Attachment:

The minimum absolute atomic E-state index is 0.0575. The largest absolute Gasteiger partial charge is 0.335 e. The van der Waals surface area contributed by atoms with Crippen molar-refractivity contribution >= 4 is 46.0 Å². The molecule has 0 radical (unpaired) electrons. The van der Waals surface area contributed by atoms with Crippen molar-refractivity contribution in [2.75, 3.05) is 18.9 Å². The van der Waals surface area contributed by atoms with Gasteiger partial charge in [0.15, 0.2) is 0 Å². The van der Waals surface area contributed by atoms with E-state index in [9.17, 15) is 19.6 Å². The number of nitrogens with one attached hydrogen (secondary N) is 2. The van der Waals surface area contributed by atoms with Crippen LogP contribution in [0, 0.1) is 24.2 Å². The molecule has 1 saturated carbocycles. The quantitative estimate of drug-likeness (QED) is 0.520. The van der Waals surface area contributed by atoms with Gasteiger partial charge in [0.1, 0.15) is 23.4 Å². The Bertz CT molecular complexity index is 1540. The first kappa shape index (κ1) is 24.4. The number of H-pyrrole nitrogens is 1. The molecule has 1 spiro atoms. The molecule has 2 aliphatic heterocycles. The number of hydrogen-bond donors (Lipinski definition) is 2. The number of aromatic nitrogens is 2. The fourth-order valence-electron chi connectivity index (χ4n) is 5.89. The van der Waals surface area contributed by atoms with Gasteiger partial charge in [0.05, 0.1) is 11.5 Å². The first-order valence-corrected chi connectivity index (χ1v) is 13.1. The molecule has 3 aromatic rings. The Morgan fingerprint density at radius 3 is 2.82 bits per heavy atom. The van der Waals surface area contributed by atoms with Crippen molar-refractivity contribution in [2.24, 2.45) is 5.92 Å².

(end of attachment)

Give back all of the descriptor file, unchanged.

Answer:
The minimum absolute atomic E-state index is 0.0575. The largest absolute Gasteiger partial charge is 0.335 e. The van der Waals surface area contributed by atoms with Crippen molar-refractivity contribution >= 4 is 46.0 Å². The molecule has 0 radical (unpaired) electrons. The van der Waals surface area contributed by atoms with Crippen molar-refractivity contribution in [2.75, 3.05) is 18.9 Å². The van der Waals surface area contributed by atoms with Gasteiger partial charge in [0.15, 0.2) is 0 Å². The van der Waals surface area contributed by atoms with E-state index in [9.17, 15) is 19.6 Å². The number of nitrogens with one attached hydrogen (secondary N) is 2. The van der Waals surface area contributed by atoms with Crippen LogP contribution in [0, 0.1) is 24.2 Å². The molecule has 1 saturated carbocycles. The quantitative estimate of drug-likeness (QED) is 0.520. The van der Waals surface area contributed by atoms with Gasteiger partial charge in [0.1, 0.15) is 23.4 Å². The Bertz CT molecular complexity index is 1540. The first kappa shape index (κ1) is 24.4. The number of H-pyrrole nitrogens is 1. The molecule has 1 spiro atoms. The molecule has 2 aliphatic heterocycles. The number of hydrogen-bond donors (Lipinski definition) is 2. The number of aromatic nitrogens is 2. The fourth-order valence-electron chi connectivity index (χ4n) is 5.89. The van der Waals surface area contributed by atoms with Gasteiger partial charge in [0.05, 0.1) is 11.5 Å². The first-order valence-corrected chi connectivity index (χ1v) is 13.1. The molecule has 3 aromatic rings. The Morgan fingerprint density at radius 3 is 2.82 bits per heavy atom. The van der Waals surface area contributed by atoms with Crippen molar-refractivity contribution in [2.24, 2.45) is 5.92 Å².